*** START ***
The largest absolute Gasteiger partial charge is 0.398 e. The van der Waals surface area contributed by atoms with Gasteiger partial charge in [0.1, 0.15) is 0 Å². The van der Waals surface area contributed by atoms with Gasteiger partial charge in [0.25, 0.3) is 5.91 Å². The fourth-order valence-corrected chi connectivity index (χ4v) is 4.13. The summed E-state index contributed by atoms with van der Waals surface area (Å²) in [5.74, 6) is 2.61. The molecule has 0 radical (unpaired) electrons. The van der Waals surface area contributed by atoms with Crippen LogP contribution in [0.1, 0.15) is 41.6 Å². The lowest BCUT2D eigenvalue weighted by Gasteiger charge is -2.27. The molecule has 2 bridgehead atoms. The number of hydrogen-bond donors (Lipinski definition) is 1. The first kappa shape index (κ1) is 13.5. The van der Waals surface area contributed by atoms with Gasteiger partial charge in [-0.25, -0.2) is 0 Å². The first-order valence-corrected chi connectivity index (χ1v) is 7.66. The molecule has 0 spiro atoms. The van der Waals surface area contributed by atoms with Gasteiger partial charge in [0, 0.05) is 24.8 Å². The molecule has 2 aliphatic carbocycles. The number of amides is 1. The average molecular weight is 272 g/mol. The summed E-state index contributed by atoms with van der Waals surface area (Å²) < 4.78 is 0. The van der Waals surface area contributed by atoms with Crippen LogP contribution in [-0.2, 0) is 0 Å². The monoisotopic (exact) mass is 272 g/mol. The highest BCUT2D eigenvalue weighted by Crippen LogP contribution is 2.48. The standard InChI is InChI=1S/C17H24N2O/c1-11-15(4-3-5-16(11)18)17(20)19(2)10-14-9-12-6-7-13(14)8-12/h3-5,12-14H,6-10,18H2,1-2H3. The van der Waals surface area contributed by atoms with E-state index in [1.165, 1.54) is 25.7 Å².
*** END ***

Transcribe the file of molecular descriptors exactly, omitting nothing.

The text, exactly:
The largest absolute Gasteiger partial charge is 0.398 e. The van der Waals surface area contributed by atoms with Gasteiger partial charge in [0.1, 0.15) is 0 Å². The van der Waals surface area contributed by atoms with Gasteiger partial charge in [0.25, 0.3) is 5.91 Å². The fourth-order valence-corrected chi connectivity index (χ4v) is 4.13. The summed E-state index contributed by atoms with van der Waals surface area (Å²) in [5.74, 6) is 2.61. The molecule has 0 radical (unpaired) electrons. The van der Waals surface area contributed by atoms with Crippen LogP contribution in [0.1, 0.15) is 41.6 Å². The lowest BCUT2D eigenvalue weighted by Gasteiger charge is -2.27. The molecule has 2 bridgehead atoms. The number of hydrogen-bond donors (Lipinski definition) is 1. The first kappa shape index (κ1) is 13.5. The van der Waals surface area contributed by atoms with Gasteiger partial charge in [-0.25, -0.2) is 0 Å². The first-order valence-corrected chi connectivity index (χ1v) is 7.66. The molecule has 0 spiro atoms. The van der Waals surface area contributed by atoms with Gasteiger partial charge in [0, 0.05) is 24.8 Å². The molecule has 2 aliphatic carbocycles. The number of amides is 1. The average molecular weight is 272 g/mol. The summed E-state index contributed by atoms with van der Waals surface area (Å²) < 4.78 is 0. The van der Waals surface area contributed by atoms with Crippen LogP contribution in [-0.2, 0) is 0 Å². The monoisotopic (exact) mass is 272 g/mol. The highest BCUT2D eigenvalue weighted by Crippen LogP contribution is 2.48. The standard InChI is InChI=1S/C17H24N2O/c1-11-15(4-3-5-16(11)18)17(20)19(2)10-14-9-12-6-7-13(14)8-12/h3-5,12-14H,6-10,18H2,1-2H3. The van der Waals surface area contributed by atoms with E-state index in [1.165, 1.54) is 25.7 Å².